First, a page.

I recently had the chance to attend the NeurIPS conferences in person in New Orleans. Despite being a PhD student for almost four years, because of covid and a research detour this was actually the first in-person conference I attended. Due to its scale, with more than 2,600 accepted papers in the main track and more than 10,000 people attending, it was an extremely overwhelming experience.
Somehow, the simple fact of being surrounded by all these busy people going places and doing things was already somewhat tiring on its own. But it was pretty easy to tell that I was not the only one to be tired from all the social interactions! Many were sitting in the hallways with their back to the wall with their laptop, some scrolling Twitter and some on Overleaf. I was also surprised by the number of people from industry, but it makes a lot of sense to use NeurIPS as chance for talent scouting.
The information overload was insane, with two poster sessions each day for six days and more than 400 posters in every session, and all the chatter about ChatGPT erupting on Twitter. You are obviously not expected to meaningfully engage with even an appreciable portion of the posters. As my research topics only constitute a tiny portion of the total poster area, I resorted to simply walking around and reading the posters’ titles, snapping a picture of those that sound most interesting for me or my colleagues, with the idea of coming back to them at a later point. Even this took me about 45 minutes of each poster session!
It was while dining at a restaurant with some new friends that I had an important insight:
The purpose of conferences is to network and connect with people.
Yes, it sounds really obvious and dumb, but as I said this is the first in-person conference I attend, and the virtual substitutes we tried during covid fell rather short.
I realized this when I started chatting with three guys from the table next to ours, because I thought I knew one of them (turns out I didn’t). They were colleagues from the same company and were rather surprised when I told them that I and the people at my table all met each other at the conference. They asked “how did you meet?” and I replied simply “we started talking”. This almost sounds comical now, but you need to realize that this was a computer science conference with a large number of.. introvert at best, and socially challenged at worst, people.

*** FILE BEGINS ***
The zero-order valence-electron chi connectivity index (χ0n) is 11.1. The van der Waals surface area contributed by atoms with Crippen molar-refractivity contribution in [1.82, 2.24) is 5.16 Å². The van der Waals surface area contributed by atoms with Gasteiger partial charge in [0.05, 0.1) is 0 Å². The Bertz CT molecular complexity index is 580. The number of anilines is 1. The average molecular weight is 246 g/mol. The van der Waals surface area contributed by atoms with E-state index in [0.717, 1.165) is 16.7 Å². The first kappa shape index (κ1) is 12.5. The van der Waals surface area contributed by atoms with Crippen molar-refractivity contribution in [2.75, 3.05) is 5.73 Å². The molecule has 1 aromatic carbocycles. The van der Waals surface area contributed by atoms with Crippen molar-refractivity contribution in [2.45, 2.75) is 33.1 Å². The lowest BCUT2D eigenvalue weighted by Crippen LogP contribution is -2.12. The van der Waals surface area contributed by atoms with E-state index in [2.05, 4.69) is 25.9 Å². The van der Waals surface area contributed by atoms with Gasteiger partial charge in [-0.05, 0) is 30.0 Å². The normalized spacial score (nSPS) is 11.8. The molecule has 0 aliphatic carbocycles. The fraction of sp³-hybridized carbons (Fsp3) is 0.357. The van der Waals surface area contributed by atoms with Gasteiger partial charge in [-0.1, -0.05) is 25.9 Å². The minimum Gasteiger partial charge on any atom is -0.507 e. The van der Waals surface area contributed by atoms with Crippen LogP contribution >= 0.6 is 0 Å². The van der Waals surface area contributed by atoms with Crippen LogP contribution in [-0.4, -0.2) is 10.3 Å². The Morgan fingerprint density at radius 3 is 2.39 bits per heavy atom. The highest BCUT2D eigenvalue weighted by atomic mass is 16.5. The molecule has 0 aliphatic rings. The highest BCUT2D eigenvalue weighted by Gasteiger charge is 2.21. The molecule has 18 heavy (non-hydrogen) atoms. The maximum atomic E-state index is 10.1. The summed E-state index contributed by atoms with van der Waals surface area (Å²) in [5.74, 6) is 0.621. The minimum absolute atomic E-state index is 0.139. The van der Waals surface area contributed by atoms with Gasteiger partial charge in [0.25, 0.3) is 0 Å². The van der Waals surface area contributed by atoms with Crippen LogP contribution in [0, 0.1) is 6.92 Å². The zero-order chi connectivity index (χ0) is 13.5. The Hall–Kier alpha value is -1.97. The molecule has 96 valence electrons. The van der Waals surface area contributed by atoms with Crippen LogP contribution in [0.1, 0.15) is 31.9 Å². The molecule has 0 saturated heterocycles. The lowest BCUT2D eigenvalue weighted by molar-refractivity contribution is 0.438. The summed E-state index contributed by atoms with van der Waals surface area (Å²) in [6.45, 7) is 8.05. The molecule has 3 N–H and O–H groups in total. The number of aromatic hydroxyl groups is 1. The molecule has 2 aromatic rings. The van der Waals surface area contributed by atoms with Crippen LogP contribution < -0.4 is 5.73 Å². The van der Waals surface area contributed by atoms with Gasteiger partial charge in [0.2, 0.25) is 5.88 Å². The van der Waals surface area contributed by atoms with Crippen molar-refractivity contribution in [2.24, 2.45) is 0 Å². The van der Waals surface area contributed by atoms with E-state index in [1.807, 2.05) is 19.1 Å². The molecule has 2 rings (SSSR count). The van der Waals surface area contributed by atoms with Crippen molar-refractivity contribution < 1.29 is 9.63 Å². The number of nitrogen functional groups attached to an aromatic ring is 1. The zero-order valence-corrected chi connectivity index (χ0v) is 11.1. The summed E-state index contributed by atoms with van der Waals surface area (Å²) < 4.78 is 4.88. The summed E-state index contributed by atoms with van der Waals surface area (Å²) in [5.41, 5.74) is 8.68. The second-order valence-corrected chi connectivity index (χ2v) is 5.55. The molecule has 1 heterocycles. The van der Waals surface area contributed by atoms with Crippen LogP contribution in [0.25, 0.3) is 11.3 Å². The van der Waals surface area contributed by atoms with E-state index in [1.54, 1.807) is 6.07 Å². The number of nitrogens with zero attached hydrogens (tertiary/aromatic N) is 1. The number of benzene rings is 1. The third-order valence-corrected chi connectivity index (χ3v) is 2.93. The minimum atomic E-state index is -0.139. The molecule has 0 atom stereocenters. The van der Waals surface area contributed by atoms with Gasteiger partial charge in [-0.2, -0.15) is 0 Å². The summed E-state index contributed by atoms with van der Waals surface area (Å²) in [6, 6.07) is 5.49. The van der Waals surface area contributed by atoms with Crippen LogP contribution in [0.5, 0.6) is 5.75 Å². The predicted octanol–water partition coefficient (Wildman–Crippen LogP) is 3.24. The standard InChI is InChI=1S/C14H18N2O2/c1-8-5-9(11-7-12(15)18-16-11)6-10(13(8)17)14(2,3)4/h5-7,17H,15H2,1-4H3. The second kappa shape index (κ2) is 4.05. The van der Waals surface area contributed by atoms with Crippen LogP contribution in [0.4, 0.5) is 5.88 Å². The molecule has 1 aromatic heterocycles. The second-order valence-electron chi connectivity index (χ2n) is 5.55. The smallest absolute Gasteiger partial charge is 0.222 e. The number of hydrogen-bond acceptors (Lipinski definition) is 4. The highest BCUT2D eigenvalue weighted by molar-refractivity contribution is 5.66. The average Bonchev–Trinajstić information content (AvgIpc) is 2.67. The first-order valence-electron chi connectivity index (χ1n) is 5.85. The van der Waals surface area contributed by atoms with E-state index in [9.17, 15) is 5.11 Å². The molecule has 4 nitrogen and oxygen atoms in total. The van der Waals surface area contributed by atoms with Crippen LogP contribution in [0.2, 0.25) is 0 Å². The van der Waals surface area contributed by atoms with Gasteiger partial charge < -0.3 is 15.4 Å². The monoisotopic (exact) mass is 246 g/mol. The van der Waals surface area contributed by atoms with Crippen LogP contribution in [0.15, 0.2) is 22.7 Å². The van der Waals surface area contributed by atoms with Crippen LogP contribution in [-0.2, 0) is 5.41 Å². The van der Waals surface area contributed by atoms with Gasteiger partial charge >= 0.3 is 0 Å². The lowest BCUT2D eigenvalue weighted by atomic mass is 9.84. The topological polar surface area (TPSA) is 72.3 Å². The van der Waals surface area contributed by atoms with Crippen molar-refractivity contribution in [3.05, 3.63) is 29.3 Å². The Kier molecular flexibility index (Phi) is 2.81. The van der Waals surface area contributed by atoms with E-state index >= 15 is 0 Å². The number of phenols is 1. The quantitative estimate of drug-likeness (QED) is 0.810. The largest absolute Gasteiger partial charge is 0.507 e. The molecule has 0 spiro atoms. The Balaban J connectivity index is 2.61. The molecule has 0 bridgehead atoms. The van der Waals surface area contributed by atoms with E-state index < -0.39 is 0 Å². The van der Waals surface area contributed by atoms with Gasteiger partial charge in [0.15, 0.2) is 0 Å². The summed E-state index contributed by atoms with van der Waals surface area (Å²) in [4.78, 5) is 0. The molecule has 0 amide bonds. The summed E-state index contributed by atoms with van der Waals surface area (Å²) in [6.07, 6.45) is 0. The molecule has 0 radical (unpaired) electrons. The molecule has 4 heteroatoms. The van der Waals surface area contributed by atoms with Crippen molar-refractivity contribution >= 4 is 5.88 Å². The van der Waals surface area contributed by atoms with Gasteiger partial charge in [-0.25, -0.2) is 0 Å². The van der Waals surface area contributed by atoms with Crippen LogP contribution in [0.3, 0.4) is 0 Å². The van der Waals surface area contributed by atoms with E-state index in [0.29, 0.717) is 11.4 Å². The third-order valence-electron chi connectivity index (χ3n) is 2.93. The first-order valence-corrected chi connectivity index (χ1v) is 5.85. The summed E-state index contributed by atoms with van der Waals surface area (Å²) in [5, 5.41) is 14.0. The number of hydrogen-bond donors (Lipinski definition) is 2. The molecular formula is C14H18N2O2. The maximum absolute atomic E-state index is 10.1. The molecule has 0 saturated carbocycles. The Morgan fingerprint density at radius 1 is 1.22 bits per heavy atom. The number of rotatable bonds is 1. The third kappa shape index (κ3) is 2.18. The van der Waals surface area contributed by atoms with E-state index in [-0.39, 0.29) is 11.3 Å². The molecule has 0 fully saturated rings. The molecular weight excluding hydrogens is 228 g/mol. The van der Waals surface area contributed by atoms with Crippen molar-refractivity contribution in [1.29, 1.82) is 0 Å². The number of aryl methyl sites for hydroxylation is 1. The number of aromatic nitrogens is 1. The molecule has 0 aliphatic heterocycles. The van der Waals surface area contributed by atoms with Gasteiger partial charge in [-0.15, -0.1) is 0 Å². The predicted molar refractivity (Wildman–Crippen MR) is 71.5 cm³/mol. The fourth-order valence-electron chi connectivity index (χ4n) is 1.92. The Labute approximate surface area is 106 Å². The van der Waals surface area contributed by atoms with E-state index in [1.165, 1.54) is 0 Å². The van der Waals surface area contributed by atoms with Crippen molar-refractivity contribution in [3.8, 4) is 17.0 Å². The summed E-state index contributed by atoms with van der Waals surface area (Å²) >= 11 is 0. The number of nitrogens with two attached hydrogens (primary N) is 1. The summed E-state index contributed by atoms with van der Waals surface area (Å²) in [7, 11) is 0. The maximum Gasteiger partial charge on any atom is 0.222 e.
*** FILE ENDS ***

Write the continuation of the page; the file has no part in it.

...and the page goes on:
I confirmed the principle above when I talked to a team lead next to their poster about finding a job in the industry. I was afraid I’d bother him with a question he probably heard a thousand times and my boring story he probably doesn’t care about, but he was actually super nice, gave me a few interesting insights and important “insider” tips about recruitment. He then left me his business card and told me to feel free to contact him if I have something interesting.
You see, almost everybody attending a conference expects to connect with people. There’s no need to worry about asking stupid questions or being boring. Unless you are rude or inopportune there’s really nothing to fear about approaching anybody at a conference, the worst that can happen is that they forget you after ten minutes.
In particular, senior people already expect to be approached by juniors. Yann LeCun knows there will be a bunch of people queuing to take a selfie with him, so one more person will not make much of a difference for him (I used my chance to ask him a research question instead). Similarly, team leads and principal investigators know that interested people will ask them questions about working with them or at their institution, and may even be actively looking for motivated people/
Moreover, everybody loves to talk about their work, so there is also no need to worry about asking “stupid” or basic questions. Especially in this field, most people are very chill and won’t act smug when consulted. One of the friends I made there works with medical doctors and said that things in that community are different and juniors are frequently looked-down by seniors.
Some friends who recently started their PhD asked me whether this or that conference or symposium would be interesting to attend, or lamented that they went to an event and did not find a lot of interesting research. After NeurIPS, my advice is simple:
Go to conferences, meet people, be shameless (politely).
In our field of computer science, machine learning computational biology etc., the technical and scientific content of a conference is less interesting because it probably already appeared as a pre-print months earlier (I remember seeing the poster of some articles I felt were already rather old, that’s how fast the field is moving) or will soon be available in the proceedings.